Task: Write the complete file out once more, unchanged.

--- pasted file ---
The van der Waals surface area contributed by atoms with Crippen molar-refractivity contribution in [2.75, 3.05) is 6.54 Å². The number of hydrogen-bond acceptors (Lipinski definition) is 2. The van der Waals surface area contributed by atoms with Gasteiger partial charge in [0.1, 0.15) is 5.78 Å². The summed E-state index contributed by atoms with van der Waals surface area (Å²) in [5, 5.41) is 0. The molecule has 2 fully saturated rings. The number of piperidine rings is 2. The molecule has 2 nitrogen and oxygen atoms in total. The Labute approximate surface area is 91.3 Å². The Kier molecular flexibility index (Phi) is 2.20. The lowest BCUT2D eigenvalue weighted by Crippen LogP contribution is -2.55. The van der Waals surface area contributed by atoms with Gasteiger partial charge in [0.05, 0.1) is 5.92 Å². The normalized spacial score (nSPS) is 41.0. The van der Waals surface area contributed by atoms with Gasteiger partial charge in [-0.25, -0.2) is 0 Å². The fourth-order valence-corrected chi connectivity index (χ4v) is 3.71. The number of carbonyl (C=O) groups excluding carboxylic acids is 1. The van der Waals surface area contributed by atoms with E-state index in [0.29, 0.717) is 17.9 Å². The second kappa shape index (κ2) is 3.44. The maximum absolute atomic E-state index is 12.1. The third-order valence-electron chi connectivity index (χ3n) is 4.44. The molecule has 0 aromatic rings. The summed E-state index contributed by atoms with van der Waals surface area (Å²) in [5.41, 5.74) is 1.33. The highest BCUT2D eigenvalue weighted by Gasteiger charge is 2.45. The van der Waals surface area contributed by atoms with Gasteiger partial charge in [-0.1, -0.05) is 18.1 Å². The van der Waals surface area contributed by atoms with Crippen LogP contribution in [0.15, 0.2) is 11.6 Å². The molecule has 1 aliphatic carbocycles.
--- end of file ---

The van der Waals surface area contributed by atoms with Crippen molar-refractivity contribution in [2.75, 3.05) is 6.54 Å². The number of hydrogen-bond acceptors (Lipinski definition) is 2. The van der Waals surface area contributed by atoms with Gasteiger partial charge in [0.1, 0.15) is 5.78 Å². The summed E-state index contributed by atoms with van der Waals surface area (Å²) in [5, 5.41) is 0. The molecule has 2 fully saturated rings. The number of piperidine rings is 2. The molecule has 2 nitrogen and oxygen atoms in total. The Labute approximate surface area is 91.3 Å². The Kier molecular flexibility index (Phi) is 2.20. The lowest BCUT2D eigenvalue weighted by Crippen LogP contribution is -2.55. The van der Waals surface area contributed by atoms with Gasteiger partial charge in [0.05, 0.1) is 5.92 Å². The normalized spacial score (nSPS) is 41.0. The van der Waals surface area contributed by atoms with Gasteiger partial charge in [-0.25, -0.2) is 0 Å². The fourth-order valence-corrected chi connectivity index (χ4v) is 3.71. The number of carbonyl (C=O) groups excluding carboxylic acids is 1. The van der Waals surface area contributed by atoms with E-state index in [0.29, 0.717) is 17.9 Å². The second kappa shape index (κ2) is 3.44. The maximum absolute atomic E-state index is 12.1. The third-order valence-electron chi connectivity index (χ3n) is 4.44. The molecule has 0 aromatic rings. The summed E-state index contributed by atoms with van der Waals surface area (Å²) in [5.41, 5.74) is 1.33. The highest BCUT2D eigenvalue weighted by Gasteiger charge is 2.45. The van der Waals surface area contributed by atoms with Gasteiger partial charge in [-0.1, -0.05) is 18.1 Å². The van der Waals surface area contributed by atoms with Crippen LogP contribution in [0.15, 0.2) is 11.6 Å². The molecule has 1 aliphatic carbocycles.